October 14, 2022
New research by Migration Watch UK shows that the number of refugees who directly migrated to the UK during the past year via special schemes was 57 times the average figure for 2015-2020 (see MW510 - Direct refugee immigration to the UK).
Around 240,000 people were able to directly come resettle to the UK in the year to June 2022 compared with an annual average of 4,200 during the period 2015-2020.
Nearly a third of a million refugees came directly to the UK via 13 different resettlement routes during a longer period (2005 to mid-2022).
Since the start of 2021, around 150,000 refugees have come from Ukraine while around 120,000 people have come via the pathway to settlement for overseas British Nationals from Hong Kong. Meanwhile, just over 20,000 refugees were resettled from Afghanistan in the midst of the Taliban’s seizure of power last year.
Worryingly, in a development that highlights the chaos that prevailed during last year’s hasty withdrawal of British forces from Afghanistan, although it has published an overall total number of 21,450, the government is unable to tell the public how many refugees have come to the UK respectively via each of two specific resettlement routes from Afghanistan that were introduced last year.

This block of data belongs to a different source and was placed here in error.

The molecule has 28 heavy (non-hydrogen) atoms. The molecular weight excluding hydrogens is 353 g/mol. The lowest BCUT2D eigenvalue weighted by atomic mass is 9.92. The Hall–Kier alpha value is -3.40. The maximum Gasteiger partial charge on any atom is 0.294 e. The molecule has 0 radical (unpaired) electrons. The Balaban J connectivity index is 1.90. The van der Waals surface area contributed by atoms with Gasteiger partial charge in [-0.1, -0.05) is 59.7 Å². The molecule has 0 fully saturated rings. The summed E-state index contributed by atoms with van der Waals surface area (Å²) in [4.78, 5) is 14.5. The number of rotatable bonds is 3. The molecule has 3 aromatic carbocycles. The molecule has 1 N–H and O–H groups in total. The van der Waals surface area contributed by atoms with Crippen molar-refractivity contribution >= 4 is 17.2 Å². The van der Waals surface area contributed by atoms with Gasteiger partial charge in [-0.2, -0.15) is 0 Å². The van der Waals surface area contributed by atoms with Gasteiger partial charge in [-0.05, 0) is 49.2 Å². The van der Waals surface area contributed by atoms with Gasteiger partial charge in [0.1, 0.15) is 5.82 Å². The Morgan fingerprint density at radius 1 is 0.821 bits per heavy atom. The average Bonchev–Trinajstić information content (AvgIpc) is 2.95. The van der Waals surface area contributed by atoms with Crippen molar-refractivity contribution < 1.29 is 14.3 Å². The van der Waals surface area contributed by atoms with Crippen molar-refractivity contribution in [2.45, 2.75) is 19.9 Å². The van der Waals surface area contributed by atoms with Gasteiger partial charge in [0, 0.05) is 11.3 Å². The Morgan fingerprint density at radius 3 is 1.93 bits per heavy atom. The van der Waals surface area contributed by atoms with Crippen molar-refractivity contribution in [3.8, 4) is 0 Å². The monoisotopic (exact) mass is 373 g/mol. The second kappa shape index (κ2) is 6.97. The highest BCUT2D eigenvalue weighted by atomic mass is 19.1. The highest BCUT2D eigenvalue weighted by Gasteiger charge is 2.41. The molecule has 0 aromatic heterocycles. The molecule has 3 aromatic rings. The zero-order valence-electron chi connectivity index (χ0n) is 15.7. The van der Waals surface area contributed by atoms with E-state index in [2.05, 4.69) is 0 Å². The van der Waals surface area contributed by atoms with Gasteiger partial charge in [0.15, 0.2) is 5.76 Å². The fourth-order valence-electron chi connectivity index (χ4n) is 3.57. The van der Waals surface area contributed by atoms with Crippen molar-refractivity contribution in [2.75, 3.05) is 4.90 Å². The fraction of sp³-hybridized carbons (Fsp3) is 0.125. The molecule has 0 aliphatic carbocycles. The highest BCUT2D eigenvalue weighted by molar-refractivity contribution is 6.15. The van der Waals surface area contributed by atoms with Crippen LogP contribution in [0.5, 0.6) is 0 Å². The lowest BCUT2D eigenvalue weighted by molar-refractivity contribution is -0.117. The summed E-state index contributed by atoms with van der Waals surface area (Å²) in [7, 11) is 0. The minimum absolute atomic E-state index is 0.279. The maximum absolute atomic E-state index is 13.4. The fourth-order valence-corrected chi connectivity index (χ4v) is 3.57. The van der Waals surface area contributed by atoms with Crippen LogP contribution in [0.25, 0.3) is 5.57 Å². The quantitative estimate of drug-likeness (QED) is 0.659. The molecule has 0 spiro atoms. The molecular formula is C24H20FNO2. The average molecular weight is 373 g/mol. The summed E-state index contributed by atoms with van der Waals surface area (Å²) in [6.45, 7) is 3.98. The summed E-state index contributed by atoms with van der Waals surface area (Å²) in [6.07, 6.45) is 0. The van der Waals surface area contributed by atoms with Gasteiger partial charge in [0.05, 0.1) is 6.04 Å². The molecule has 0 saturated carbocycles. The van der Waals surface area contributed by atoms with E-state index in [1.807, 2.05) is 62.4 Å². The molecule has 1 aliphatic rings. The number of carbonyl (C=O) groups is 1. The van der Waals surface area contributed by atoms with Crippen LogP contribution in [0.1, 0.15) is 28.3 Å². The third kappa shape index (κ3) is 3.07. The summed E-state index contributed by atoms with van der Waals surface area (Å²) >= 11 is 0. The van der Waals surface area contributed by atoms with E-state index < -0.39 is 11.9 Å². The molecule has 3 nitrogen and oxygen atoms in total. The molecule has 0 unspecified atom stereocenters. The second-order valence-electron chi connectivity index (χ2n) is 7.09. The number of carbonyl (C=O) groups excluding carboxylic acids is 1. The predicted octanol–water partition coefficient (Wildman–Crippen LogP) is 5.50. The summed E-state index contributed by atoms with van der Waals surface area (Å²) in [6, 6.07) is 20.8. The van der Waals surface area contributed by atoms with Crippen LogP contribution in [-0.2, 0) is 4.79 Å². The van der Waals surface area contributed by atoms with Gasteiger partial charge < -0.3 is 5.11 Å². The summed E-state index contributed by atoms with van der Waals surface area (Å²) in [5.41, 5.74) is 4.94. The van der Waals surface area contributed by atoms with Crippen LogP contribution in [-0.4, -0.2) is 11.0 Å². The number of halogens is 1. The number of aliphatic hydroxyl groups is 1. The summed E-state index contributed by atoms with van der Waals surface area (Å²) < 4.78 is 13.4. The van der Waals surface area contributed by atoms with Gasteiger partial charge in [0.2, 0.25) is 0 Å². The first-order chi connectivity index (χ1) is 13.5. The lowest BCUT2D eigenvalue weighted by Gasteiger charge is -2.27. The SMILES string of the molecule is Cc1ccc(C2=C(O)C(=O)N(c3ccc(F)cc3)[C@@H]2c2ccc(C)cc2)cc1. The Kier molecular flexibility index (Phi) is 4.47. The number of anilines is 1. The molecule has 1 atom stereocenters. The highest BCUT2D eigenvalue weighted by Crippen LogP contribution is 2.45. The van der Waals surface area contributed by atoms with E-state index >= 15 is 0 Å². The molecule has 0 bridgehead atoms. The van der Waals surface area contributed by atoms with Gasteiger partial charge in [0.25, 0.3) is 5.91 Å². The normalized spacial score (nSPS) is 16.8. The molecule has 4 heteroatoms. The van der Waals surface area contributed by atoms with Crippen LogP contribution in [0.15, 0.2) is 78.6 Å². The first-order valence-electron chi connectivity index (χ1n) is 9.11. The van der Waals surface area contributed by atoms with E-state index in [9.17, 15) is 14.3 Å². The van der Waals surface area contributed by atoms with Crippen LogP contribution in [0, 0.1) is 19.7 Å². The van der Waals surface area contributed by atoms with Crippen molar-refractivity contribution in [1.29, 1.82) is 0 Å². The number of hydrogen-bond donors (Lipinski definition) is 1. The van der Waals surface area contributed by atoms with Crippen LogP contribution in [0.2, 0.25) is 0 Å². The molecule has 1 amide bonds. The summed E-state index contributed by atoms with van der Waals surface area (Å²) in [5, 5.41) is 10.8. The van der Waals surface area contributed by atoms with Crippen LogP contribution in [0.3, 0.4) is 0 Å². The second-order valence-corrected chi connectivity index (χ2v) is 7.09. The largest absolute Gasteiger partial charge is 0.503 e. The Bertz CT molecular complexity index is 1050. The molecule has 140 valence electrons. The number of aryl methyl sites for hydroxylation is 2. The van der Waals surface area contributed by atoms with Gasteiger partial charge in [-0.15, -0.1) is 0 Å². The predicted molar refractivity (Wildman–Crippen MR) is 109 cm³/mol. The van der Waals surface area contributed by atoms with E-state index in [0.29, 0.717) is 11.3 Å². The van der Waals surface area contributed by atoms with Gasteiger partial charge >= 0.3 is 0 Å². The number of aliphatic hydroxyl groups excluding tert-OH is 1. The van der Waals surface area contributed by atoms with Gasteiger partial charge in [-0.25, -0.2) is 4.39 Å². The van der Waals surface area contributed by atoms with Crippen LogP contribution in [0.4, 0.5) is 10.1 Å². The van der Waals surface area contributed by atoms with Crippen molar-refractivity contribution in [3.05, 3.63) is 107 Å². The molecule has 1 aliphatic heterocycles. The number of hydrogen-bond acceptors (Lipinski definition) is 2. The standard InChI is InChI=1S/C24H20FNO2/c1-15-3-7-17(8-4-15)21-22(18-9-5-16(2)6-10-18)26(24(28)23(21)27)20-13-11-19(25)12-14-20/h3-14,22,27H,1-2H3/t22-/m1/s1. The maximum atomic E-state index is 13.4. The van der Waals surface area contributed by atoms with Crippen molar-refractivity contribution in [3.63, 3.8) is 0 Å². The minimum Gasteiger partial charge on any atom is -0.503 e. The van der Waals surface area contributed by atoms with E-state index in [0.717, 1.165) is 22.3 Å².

Commenting Alp Mehmet, Chairman of Migration Watch UK, said:
The latest Migration Watch analysis has revealed a remarkable 57-fold increase in refugees coming directly to the UK compared to 2015-2020 levels. This after the government had clearly promised voters that overall immigration would come down.
The breath-taking scale of arrivals has major implications for communities and involves large amounts of public funds being spent on accommodation (including hotels) and places ever greater pressure on services. It is at an unsustainable level. We must control our borders and reduce immigration without delay.
Meanwhile, over a year after the Taliban seized power, the government still can’t tell us the numbers who have arrived respectively via each of the specific resettlement routes from Afghanistan. This failure to release adequate data hugely damages transparency and accountability and is a disservice to the hard-pressed taxpayer.
In October 2021, while giving evidence to a House of Lords Committee regarding the government’s pledge to open up the UK to tens of thousands from Afghanistan, the former Home Secretary, Priti Patel, said: “We simply do not have the infrastructure or the accommodation” (Q2, p.3 of testimony to House of Lords committee, October 2021).